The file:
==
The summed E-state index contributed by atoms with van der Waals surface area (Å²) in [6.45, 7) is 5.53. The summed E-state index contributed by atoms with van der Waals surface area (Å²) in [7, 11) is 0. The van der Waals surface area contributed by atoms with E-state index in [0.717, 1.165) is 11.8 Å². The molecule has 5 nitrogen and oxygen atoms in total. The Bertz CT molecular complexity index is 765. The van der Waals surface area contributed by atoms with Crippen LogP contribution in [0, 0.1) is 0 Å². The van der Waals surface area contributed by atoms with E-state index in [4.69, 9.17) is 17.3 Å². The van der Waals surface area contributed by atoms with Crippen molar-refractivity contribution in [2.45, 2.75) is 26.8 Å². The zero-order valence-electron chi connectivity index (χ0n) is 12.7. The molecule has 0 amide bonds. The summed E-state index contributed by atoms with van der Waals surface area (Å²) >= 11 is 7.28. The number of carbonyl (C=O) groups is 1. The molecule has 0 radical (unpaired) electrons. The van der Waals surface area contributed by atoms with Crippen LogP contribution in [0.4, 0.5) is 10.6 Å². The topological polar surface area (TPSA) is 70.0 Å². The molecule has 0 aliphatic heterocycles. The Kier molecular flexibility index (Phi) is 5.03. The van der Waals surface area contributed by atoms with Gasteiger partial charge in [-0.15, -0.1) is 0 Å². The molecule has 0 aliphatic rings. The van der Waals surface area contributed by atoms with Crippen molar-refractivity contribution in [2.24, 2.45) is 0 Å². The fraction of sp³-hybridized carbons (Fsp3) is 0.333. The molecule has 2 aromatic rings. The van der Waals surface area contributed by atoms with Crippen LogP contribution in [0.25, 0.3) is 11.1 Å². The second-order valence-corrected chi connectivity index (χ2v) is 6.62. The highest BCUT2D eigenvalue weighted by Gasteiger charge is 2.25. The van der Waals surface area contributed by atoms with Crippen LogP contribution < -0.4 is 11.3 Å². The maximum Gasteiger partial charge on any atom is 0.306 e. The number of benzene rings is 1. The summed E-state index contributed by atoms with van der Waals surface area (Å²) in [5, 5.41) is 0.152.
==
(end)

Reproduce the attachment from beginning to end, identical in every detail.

The summed E-state index contributed by atoms with van der Waals surface area (Å²) in [6.45, 7) is 5.53. The summed E-state index contributed by atoms with van der Waals surface area (Å²) in [7, 11) is 0. The van der Waals surface area contributed by atoms with E-state index in [0.717, 1.165) is 11.8 Å². The molecule has 5 nitrogen and oxygen atoms in total. The Bertz CT molecular complexity index is 765. The van der Waals surface area contributed by atoms with Crippen LogP contribution in [0, 0.1) is 0 Å². The van der Waals surface area contributed by atoms with E-state index in [4.69, 9.17) is 17.3 Å². The van der Waals surface area contributed by atoms with Crippen molar-refractivity contribution in [2.45, 2.75) is 26.8 Å². The zero-order valence-electron chi connectivity index (χ0n) is 12.7. The molecule has 0 amide bonds. The summed E-state index contributed by atoms with van der Waals surface area (Å²) >= 11 is 7.28. The number of carbonyl (C=O) groups is 1. The molecule has 0 radical (unpaired) electrons. The van der Waals surface area contributed by atoms with Crippen LogP contribution in [0.4, 0.5) is 10.6 Å². The topological polar surface area (TPSA) is 70.0 Å². The molecule has 0 aliphatic heterocycles. The Kier molecular flexibility index (Phi) is 5.03. The van der Waals surface area contributed by atoms with Gasteiger partial charge in [-0.15, -0.1) is 0 Å². The molecule has 0 aliphatic rings. The van der Waals surface area contributed by atoms with Crippen molar-refractivity contribution in [2.24, 2.45) is 0 Å². The fraction of sp³-hybridized carbons (Fsp3) is 0.333. The molecule has 2 aromatic rings. The van der Waals surface area contributed by atoms with Crippen LogP contribution in [0.25, 0.3) is 11.1 Å². The second-order valence-corrected chi connectivity index (χ2v) is 6.62. The highest BCUT2D eigenvalue weighted by Gasteiger charge is 2.25. The van der Waals surface area contributed by atoms with Crippen LogP contribution < -0.4 is 11.3 Å². The maximum Gasteiger partial charge on any atom is 0.306 e. The number of benzene rings is 1. The summed E-state index contributed by atoms with van der Waals surface area (Å²) in [5, 5.41) is 0.152.